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More Than A Dozen GOP State Lawmakers Attended Rally That Gave Way To Riots

Virginia state Sen. Amanda Chase, a Republican, listens to debate during the Senate session at the Capitol Wednesday, Feb. 26, 2020, in Richmond, Va. Chase attended the rally in Washington, D.C., in which rioters pushed their way into the U.S. Capitol.
Virginia state Sen. Amanda Chase, a Republican, listens to debate during the Senate session at the Capitol Wednesday, Feb. 26, 2020, in Richmond, Va. Chase attended the rally in Washington, D.C., in which rioters pushed their way into the U.S. Capitol.

Updated Saturday at 10:14 a.m. ET

Virginia Republican gubernatorial candidate and state Sen. Amanda Chase is facing calls to resign after attending the pro-Trump rally in Washington, D.C., on Wednesday. Chase addressed a crowd at the event but said she departed "just in time" before a mob began to riot and force its way into the U.S. Capitol.

Chase is one of more than a dozen state lawmakers from across the country who were in the nation's capital Wednesday, including newly elected West Virginia state Del. Derrick Evans, a Republican who is now facing charges after a video he live-streamed showed him entering the Capitol building.

Republican lawmakers from at least eight other states — Michigan, Missouri, Tennessee, Pennsylvania, Nevada, Alaska, Arizona and Illinois — were present ahead of the riot or said they departed as the mob began to storm. Two outgoing state representatives — Rep. Anthony Kern of Arizona and Rep. Vernon Jones of Georgia, who announced earlier that day he had become a Republican — were in attendance. Another Virginia lawmaker, Del. Dave LaRock, was also at the rally.

In the days following the riot, Chase referred to the insurrectionists who stormed the Capitol as "patriots" and later falsely claimed they were plants for antifa.

In a statement, Virginia Senate's Democratic Caucus wrote that Chase "unequivocally committed insurrection."

"She galvanized domestic terrorists who violated the United States Capitol on Wednesday afternoon through riots, destruction, and desecration, joining them on their march to Capitol Hill," the statement said, though it did not call for Chase to be expelled from the body — a step endorsed by some Virginia Republicans, including former U.S. Rep. Barbara Comstock and former Virginia Del. David Ramadan.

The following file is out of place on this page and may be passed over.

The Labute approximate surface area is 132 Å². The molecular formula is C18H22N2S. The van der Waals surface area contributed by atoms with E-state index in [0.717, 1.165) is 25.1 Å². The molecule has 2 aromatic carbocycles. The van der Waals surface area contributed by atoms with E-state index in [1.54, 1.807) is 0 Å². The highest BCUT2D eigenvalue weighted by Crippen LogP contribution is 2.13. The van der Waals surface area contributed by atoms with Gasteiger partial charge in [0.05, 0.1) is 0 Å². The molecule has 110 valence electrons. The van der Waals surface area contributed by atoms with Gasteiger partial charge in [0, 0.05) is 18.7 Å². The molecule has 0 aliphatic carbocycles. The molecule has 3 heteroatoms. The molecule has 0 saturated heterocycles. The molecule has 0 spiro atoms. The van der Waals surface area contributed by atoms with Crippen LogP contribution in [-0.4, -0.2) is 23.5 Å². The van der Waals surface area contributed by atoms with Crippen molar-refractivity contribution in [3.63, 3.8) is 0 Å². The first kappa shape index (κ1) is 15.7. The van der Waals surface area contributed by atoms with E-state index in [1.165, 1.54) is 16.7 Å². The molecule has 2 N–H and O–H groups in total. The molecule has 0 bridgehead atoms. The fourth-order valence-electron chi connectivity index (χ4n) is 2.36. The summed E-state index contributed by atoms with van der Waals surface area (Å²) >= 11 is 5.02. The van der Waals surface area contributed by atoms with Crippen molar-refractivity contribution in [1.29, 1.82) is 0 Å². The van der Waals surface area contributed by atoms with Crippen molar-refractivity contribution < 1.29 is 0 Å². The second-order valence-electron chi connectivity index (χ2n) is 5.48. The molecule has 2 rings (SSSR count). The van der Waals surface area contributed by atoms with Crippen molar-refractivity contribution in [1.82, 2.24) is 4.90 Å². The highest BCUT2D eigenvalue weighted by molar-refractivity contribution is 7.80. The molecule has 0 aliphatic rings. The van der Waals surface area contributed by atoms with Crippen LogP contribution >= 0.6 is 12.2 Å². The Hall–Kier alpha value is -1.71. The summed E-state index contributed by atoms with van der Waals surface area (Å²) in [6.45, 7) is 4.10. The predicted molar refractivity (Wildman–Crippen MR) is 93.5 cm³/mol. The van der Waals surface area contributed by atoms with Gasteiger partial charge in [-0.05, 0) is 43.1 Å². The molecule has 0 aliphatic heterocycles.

The acting U.S. attorney for the District of Columbia, Michael Sherwin, told reporters on Thursday that the pro-Trump extremists could face charges of rioting, insurrection and seditious conspiracy.

Two of Chase's Facebook posts that inaccurately blamed anti-fascists for the violence on Wednesday were marked by the platform as false information. In a post in her personal account, Chase claimed on Friday that she had been locked out of posting to her over 135,000 followers on her official Facebook page for 60 days. Facebook did not respond to a request for comment.

Chase also did not respond to several requests for comment but left a statement on her personal Facebook page saying, "As a supporter of peaceful resistance and peaceful rallies, Senator Chase found it ridiculous that Virginia Senate Democrats would call for her resignation."

The Democratic Legislative Campaign Committee, a fundraising and organizing group for state Democrats, called for lawmakers who attended to resign or be expelled. DLCC president Jessica Post said in a statement that Republicans had "cheered on the rioters."

Stami Williams, a spokesperson for the Republican State Leadership Committee, a fundraising and organizing group for Republicans, said anyone who participated in illegal activity and breached the Capitol should be prosecuted.

"The RSLC strongly condemns acts of violence, illegal entry, and destruction, including those for which West Virginia Delegate Derrick Evans has been charged," Williams said in a statement.

Copyright 2021 VPM

Corrected: January 9, 2021 at 12:00 AM EST
A previous version of this story incorrectly described Barbara Comstock as a member of the House of Representatives. She lost her seat in the 2018 elections.